African Property Tax Initiative (APTI)
Although property taxation is widely known to be among the best forms of taxation for ensuring equity, economic growth, and providing stable funding for local governments, it has remained highly underused in many parts of the world, including Africa. This has created a vital need for improved property tax policies and implementation frameworks on the continent. With funding from the Bill and Melinda Gates Foundation, the International Centre for Tax and Development (ICTD) is pleased to introduce the African Property Tax Initiative (APTI).
APTI’s main objective is to stimulate and encourage wider use of more effective property tax systems in Africa. We are working to build the critical mass needed to successfully support African governments that are considering or currently undertaking property tax reforms. To this end, APTI is currently engaged in:
- Establishing a well-resourced network of property tax practitioners, policymakers, and researchers who can support and learn from each other, and
- Producing and disseminating robust research on key themes to inform policy and practice.
Areas of Focus
Over the next two years, APTI’s activities will focus on four priority themes, namely:
1. Strengthening the use of information technology for property tax,
2. Exploring locally appropriate approaches to valuation,
3. Examining the roles of local and central governments in property tax collection, and
4. Investigating the link between property taxation and public services in enhancing the relationship between governments and citizens.
To successfully support property tax reform across Africa, APTI’s activities are designed to enhance opportunities for collaboration and provide real benefits to participating stakeholders. Therefore, APTI will generate and organise:
- Quality research outputs such as working papers, policy briefs, and practical guides that offer insight into issues inhibiting the fulfilment of property taxation’s potential, and lessons for improving outcomes;
- Capacity building events tailored to increase understanding of political and operational property tax issues for professionals in both central and local governments; and
- Network meetings that will be a unique platform for dialogue, bringing together stakeholders to share their experiences, debate salient issues, and lead Africa’s agenda on property taxation.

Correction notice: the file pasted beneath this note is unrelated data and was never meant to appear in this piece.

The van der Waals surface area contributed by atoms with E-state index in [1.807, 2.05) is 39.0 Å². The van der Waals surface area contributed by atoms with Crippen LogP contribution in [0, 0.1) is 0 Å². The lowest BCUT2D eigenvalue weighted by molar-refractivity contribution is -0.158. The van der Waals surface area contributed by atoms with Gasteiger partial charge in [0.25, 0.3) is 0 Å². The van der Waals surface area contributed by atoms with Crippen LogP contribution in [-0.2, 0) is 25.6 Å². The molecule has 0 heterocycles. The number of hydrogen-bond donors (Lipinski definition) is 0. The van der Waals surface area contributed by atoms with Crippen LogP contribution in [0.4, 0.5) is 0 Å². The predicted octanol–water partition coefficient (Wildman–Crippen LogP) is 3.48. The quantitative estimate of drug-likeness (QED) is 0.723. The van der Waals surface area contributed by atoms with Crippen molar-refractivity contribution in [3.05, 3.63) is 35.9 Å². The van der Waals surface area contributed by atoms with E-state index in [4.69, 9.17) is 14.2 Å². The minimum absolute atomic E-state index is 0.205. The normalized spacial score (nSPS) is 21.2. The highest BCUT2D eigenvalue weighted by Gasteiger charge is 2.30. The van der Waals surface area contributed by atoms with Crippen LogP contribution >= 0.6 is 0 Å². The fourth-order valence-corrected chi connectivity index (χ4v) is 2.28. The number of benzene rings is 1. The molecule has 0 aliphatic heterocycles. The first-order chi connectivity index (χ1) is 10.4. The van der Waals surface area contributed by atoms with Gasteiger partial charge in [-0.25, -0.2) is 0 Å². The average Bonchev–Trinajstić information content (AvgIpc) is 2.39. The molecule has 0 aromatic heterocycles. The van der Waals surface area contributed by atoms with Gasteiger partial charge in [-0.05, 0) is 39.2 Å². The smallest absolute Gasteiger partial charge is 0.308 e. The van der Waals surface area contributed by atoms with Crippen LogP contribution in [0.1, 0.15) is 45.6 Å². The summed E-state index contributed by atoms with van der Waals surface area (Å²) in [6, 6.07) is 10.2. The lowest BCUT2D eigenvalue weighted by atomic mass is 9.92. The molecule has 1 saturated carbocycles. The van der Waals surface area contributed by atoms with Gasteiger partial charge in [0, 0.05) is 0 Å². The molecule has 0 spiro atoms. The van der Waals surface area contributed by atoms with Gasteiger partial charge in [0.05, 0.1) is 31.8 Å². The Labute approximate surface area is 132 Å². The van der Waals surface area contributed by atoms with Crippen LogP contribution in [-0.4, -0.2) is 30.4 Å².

The APTI will be a virtual network, formally part of the International Centre for Tax and Development. It will be overseen by a Management Committee comprised of:
- Professor Wilson Prichard (University of Toronto and Institute of Development Studies) (Chair)
- Dr Nara Monkam (Research Director, African Tax Administration Forum)
- Dr Samuel Jibao (Centre for Economic Research and Capacity Building, Sierra Leone)
- Paul Fish (Revenue Development Foundation)
- Dr Tom Goodfellow (University of Sheffield)
- David Nguyen-Thanh (GIZ)
The Project Leader is Nyah Zebong, who has a Phd from Dundee University in Petroleum and Mining Taxation, and was previously a tax inspector with the revenue authority in Cameroon. He will be responsible for establishing close partnerships with revenue agencies and researchers across Africa, who will become the drivers of the work of the APTI.
Opportunities for Engagement
We are seeking to identify researchers interested in property taxation in Africa, with whom we can work, as well as governments with whom we may partner in offering advice and support, or conducting research. If you are interested, please contact Nyah Zebong at firstname.lastname@example.org and/or Wilson Prichard at email@example.com.
Major taxation reforms over the past decade have been interpreted as facilitating the transformation of Lagos from of a city seen as in permanent ‘crisis’ to a beacon of ‘megacity development’. Most attention has focused on Personal Income Taxation (PIT). Less attention has been devoted to another innovation – the property tax or Land Use…
In practical terms most property tax reforms are, first and foremost, efforts to increase tax revenue. But the ultimate goal of tax reform is, of course, broader: expanding tax revenue in order to finance the provision of valuable publicly-provided goods and services. Tax reform is only socially desirable if tax revenue is, in fact, translated…